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The Pentecostalization of Protestant Christianity

The Pentecostalization of Protestant Christianity

The Pentecostalization of Protestant Christianity

As a sociologist of religion and a professor at Biola University, I’m immersed in Christian culture. But it took a two-year research project on new movements in Pentecostal and Charismatic Christianity for me to realize something interesting: Christianity (or at least Protestantism) is becoming Pentecostalized.

Until fairly recently, Biola University, a conservative evangelical college that has its roots in the dispensationalist tradition, has held that the “gifts of the spirit” (including miraculous healing, speaking in tongues, and other “signs and wonders”) were limited to the time period of the original apostles. Yet even at this place that has been historically cool toward the Pentecostal tradition, I see Pentecostalization everywhere.

One of the most energetic and active student groups on Biola’s campus is a neo-Pentecostal student ministry that has healing sessions and high-octane charismatic worship meetings. And as I talk to students who are planning summer mission trips or volunteering during the school year seem more often than not to be working with neo-Pentecostal groups like Youth With a Mission (YWAM), the Los Angeles Dream Center, or the International House of Prayer (IHOP) movement.  Even Biola’s president was a former member of the Assemblies of God (a classical Pentecostal denomination).Â

A good friend of mine, a pastor in the Uniting Church in Australia (a mainline denomination resulting from a merger of Methodists, Presbyterians, and Congregationalists), recently visited southern California. He described how he has become increasingly involved in “deliverance” ministry, which includes casting out demonic spirits from individuals and homes. The youth pastor at his church, who accompanied him, was reading a book by Bill Johnson, a key figure in the neo-Pentecostal movement. Another friend of mine who lives in Oxford, England, was attending a large Anglican church until he decided that it was getting “too charismatic.”  Throughout the Anglophone world, congregations that are growing the fastest are those that have adopted charismatic/Pentecostal practices.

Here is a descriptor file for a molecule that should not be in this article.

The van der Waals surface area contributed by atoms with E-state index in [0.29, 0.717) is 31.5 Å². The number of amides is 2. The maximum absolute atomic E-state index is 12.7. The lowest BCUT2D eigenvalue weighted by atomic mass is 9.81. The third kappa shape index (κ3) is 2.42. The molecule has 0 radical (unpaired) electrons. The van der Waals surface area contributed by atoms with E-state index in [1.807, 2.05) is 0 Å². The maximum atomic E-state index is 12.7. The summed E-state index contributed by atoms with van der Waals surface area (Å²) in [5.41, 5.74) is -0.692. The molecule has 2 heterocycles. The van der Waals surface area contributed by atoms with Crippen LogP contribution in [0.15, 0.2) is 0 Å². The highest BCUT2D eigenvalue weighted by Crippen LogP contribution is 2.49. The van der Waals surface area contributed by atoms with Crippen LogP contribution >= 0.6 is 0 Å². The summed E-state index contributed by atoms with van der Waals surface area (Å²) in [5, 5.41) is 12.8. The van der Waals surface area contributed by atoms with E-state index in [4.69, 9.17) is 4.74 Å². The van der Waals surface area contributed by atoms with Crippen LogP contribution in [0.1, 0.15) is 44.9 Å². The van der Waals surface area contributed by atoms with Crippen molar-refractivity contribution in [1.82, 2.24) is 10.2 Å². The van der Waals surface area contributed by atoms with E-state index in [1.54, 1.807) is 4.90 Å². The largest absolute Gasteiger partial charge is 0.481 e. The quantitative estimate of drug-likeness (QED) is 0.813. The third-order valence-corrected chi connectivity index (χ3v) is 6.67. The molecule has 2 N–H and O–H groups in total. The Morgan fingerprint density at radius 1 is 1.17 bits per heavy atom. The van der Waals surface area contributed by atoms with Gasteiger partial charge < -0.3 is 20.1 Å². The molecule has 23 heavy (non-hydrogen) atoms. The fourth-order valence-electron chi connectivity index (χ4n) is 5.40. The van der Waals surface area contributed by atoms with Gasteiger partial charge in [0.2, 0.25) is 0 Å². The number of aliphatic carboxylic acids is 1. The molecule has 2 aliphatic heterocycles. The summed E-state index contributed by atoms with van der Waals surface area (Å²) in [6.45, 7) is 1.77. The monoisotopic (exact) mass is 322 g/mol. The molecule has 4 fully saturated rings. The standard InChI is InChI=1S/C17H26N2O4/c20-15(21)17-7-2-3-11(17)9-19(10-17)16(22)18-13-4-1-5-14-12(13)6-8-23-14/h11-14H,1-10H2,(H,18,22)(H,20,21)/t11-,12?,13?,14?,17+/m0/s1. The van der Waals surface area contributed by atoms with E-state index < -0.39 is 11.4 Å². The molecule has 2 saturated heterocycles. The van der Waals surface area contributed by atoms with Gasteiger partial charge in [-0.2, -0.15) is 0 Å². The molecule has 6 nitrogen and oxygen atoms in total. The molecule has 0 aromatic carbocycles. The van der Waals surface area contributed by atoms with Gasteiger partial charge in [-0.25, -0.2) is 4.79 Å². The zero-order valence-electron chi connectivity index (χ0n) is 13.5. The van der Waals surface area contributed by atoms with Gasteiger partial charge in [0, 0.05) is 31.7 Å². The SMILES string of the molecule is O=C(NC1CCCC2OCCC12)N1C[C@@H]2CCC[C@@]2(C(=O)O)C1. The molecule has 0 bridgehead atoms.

Daniel Walker, who was part of the PCRI research team, tells us that many congregations within the mainline African American denominations, such as African Methodist Episcopal and Missionary Baptist, are increasingly adopting Pentecostal worship styles and practices. In fact, Walker makes the claim that Pentecostal modes of worship are increasingly seen among African American believers as “authentically Black” compared to the more subdued forms associated with the mainline traditions. And among Latino and Asian immigrant congregations in the U.S., the fastest growing are Pentecostal, many of them extensions of networks in their countries of origin. It seems that Pentecostalization is happening across the board.

So what is driving all of this?  The pentecostalization of Protestant Christianity could be a result of a combination of factors:

  • First, as naturalism and rationalism have loosened their grip on Western culture, a renewed openness and desire for direct encounters with the supernatural seems to have risen, particularly among young people, which may be driving Pentecostalism’s success in the West.
  • Second, globalization has brought believers from all over the world into contact with each other through immigration, and through global networks of leaders, conferences, and mission agencies. Many of the practices (such as various techniques for spiritual warfare and “power encounters”) of the neo-Pentecostal movement have spread to the West from non-western leaders and movements, particularly Latin America. Globalization has brought influences to the West from cultures less influenced by naturalism, and more oriented toward the unseen spiritual world.
  • Third, in a highly competitive and pluralistic global religious economy, large denominations matter less and networks of charismatic leaders offering the most potent forms of spiritual experience matter more. Those neo-Pentecostal leaders developing the most innovative spiritual practices are independent from oversight by bureaucracies (which tend to squash such practices) and can influence other leaders across denominations through leadership conferences, electronic media, and self-published books, all easily accessible through the Internet.

Whether I am right or not on what is driving all of this, it seems that a transformation is happening across Protestant Christianity. It appears that the 21st century will see a protestant Christianity that is more experimental, less governed by doctrines and large organizations, more driven by charismatic individuals, and more focused on directly encountering the supernatural. Perhaps the Christian faith is returning to its pre-modern roots.

Brad Christerson is a contributing fellow with the Center for Religion and Civic Culture.